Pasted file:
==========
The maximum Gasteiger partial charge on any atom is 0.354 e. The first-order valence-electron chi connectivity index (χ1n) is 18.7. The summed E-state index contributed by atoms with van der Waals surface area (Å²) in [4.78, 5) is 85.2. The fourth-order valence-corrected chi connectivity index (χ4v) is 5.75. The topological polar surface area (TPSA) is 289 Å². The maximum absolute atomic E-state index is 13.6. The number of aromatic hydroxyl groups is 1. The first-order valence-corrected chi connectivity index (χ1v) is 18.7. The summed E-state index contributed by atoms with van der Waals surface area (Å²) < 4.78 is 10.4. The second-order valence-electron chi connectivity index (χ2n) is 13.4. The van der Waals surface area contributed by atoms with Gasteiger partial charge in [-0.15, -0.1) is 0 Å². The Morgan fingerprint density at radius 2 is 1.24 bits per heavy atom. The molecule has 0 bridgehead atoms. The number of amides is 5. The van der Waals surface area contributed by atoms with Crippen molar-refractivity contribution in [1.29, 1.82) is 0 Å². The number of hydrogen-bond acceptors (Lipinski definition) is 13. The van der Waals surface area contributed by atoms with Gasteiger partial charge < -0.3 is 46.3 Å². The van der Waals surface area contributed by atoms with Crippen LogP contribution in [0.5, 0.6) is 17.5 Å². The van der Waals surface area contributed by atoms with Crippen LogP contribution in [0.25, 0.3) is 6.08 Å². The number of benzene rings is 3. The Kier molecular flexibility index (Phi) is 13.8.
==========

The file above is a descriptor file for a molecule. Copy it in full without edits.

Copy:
The maximum Gasteiger partial charge on any atom is 0.354 e. The first-order valence-electron chi connectivity index (χ1n) is 18.7. The summed E-state index contributed by atoms with van der Waals surface area (Å²) in [4.78, 5) is 85.2. The fourth-order valence-corrected chi connectivity index (χ4v) is 5.75. The topological polar surface area (TPSA) is 289 Å². The maximum absolute atomic E-state index is 13.6. The number of aromatic hydroxyl groups is 1. The first-order valence-corrected chi connectivity index (χ1v) is 18.7. The summed E-state index contributed by atoms with van der Waals surface area (Å²) < 4.78 is 10.4. The second-order valence-electron chi connectivity index (χ2n) is 13.4. The van der Waals surface area contributed by atoms with Gasteiger partial charge in [-0.15, -0.1) is 0 Å². The Morgan fingerprint density at radius 2 is 1.24 bits per heavy atom. The molecule has 0 bridgehead atoms. The number of amides is 5. The van der Waals surface area contributed by atoms with Crippen molar-refractivity contribution in [1.29, 1.82) is 0 Å². The number of hydrogen-bond acceptors (Lipinski definition) is 13. The van der Waals surface area contributed by atoms with Gasteiger partial charge < -0.3 is 46.3 Å². The van der Waals surface area contributed by atoms with Crippen LogP contribution in [0.5, 0.6) is 17.5 Å². The van der Waals surface area contributed by atoms with Crippen LogP contribution in [0.25, 0.3) is 6.08 Å². The number of benzene rings is 3. The Kier molecular flexibility index (Phi) is 13.8.